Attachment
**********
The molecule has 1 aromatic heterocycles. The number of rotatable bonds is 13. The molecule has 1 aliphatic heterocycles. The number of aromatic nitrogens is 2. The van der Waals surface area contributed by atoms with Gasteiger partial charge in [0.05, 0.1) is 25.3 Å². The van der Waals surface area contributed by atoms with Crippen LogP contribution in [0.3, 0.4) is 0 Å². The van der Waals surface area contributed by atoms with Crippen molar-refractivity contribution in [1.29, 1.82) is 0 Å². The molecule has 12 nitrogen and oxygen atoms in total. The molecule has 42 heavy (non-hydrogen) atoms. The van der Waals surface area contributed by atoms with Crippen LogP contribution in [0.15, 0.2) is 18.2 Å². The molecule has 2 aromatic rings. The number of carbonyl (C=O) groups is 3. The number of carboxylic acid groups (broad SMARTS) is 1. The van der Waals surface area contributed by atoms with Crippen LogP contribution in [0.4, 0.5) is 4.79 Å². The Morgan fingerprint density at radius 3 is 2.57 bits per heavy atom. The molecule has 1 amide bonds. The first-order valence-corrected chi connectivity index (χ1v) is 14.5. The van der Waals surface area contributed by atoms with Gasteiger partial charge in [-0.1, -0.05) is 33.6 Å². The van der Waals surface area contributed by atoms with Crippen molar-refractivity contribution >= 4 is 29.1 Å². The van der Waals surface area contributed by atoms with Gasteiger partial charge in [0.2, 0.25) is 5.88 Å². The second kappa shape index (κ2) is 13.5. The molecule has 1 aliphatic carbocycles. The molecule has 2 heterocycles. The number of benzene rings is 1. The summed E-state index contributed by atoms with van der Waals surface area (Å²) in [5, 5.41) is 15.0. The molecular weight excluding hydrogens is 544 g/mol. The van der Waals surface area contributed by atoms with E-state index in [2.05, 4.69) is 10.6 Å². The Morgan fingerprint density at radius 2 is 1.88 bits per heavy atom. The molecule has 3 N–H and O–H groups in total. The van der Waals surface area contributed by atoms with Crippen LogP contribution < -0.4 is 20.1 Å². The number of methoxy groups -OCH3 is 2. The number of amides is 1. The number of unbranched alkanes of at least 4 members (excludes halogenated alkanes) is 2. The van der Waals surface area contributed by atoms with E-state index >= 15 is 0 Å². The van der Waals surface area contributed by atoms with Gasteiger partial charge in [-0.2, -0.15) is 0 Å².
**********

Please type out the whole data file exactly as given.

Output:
The molecule has 1 aromatic heterocycles. The number of rotatable bonds is 13. The molecule has 1 aliphatic heterocycles. The number of aromatic nitrogens is 2. The van der Waals surface area contributed by atoms with Gasteiger partial charge in [0.05, 0.1) is 25.3 Å². The van der Waals surface area contributed by atoms with Crippen LogP contribution in [0.3, 0.4) is 0 Å². The van der Waals surface area contributed by atoms with Crippen molar-refractivity contribution in [1.29, 1.82) is 0 Å². The molecule has 12 nitrogen and oxygen atoms in total. The molecule has 42 heavy (non-hydrogen) atoms. The van der Waals surface area contributed by atoms with Crippen LogP contribution in [0.15, 0.2) is 18.2 Å². The molecule has 2 aromatic rings. The number of carbonyl (C=O) groups is 3. The number of carboxylic acid groups (broad SMARTS) is 1. The van der Waals surface area contributed by atoms with Crippen LogP contribution in [0.4, 0.5) is 4.79 Å². The Morgan fingerprint density at radius 3 is 2.57 bits per heavy atom. The molecule has 1 amide bonds. The first-order valence-corrected chi connectivity index (χ1v) is 14.5. The van der Waals surface area contributed by atoms with Gasteiger partial charge in [-0.1, -0.05) is 33.6 Å². The van der Waals surface area contributed by atoms with Crippen molar-refractivity contribution >= 4 is 29.1 Å². The van der Waals surface area contributed by atoms with Gasteiger partial charge in [0.2, 0.25) is 5.88 Å². The second kappa shape index (κ2) is 13.5. The molecule has 1 aliphatic carbocycles. The molecule has 2 heterocycles. The number of benzene rings is 1. The summed E-state index contributed by atoms with van der Waals surface area (Å²) in [5, 5.41) is 15.0. The molecular weight excluding hydrogens is 544 g/mol. The van der Waals surface area contributed by atoms with E-state index in [2.05, 4.69) is 10.6 Å². The Morgan fingerprint density at radius 2 is 1.88 bits per heavy atom. The molecule has 3 N–H and O–H groups in total. The van der Waals surface area contributed by atoms with Crippen LogP contribution < -0.4 is 20.1 Å². The number of methoxy groups -OCH3 is 2. The number of amides is 1. The number of unbranched alkanes of at least 4 members (excludes halogenated alkanes) is 2. The van der Waals surface area contributed by atoms with E-state index >= 15 is 0 Å². The van der Waals surface area contributed by atoms with Gasteiger partial charge in [-0.2, -0.15) is 0 Å².